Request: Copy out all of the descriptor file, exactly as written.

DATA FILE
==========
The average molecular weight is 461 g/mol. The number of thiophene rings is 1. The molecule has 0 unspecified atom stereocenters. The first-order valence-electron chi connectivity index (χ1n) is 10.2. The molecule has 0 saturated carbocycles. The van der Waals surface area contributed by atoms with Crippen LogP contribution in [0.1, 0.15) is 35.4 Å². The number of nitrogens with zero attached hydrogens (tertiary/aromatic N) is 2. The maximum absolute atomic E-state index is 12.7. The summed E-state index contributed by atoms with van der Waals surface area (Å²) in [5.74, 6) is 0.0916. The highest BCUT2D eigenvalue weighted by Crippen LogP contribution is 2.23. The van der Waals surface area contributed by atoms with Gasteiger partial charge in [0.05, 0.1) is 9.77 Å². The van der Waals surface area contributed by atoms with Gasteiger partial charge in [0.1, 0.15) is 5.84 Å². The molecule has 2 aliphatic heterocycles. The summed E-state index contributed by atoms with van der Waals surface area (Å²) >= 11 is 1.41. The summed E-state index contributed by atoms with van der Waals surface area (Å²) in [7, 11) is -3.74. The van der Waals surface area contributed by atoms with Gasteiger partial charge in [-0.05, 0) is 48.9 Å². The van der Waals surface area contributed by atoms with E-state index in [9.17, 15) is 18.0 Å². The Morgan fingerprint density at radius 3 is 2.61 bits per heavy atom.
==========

The average molecular weight is 461 g/mol. The number of thiophene rings is 1. The molecule has 0 unspecified atom stereocenters. The first-order valence-electron chi connectivity index (χ1n) is 10.2. The molecule has 0 saturated carbocycles. The van der Waals surface area contributed by atoms with Crippen LogP contribution in [0.1, 0.15) is 35.4 Å². The number of nitrogens with zero attached hydrogens (tertiary/aromatic N) is 2. The maximum absolute atomic E-state index is 12.7. The summed E-state index contributed by atoms with van der Waals surface area (Å²) in [5.74, 6) is 0.0916. The highest BCUT2D eigenvalue weighted by Crippen LogP contribution is 2.23. The van der Waals surface area contributed by atoms with Gasteiger partial charge in [0.05, 0.1) is 9.77 Å². The van der Waals surface area contributed by atoms with Gasteiger partial charge in [0.1, 0.15) is 5.84 Å². The molecule has 2 aliphatic heterocycles. The summed E-state index contributed by atoms with van der Waals surface area (Å²) >= 11 is 1.41. The summed E-state index contributed by atoms with van der Waals surface area (Å²) in [7, 11) is -3.74. The van der Waals surface area contributed by atoms with Gasteiger partial charge in [-0.05, 0) is 48.9 Å². The van der Waals surface area contributed by atoms with E-state index in [9.17, 15) is 18.0 Å². The Morgan fingerprint density at radius 3 is 2.61 bits per heavy atom.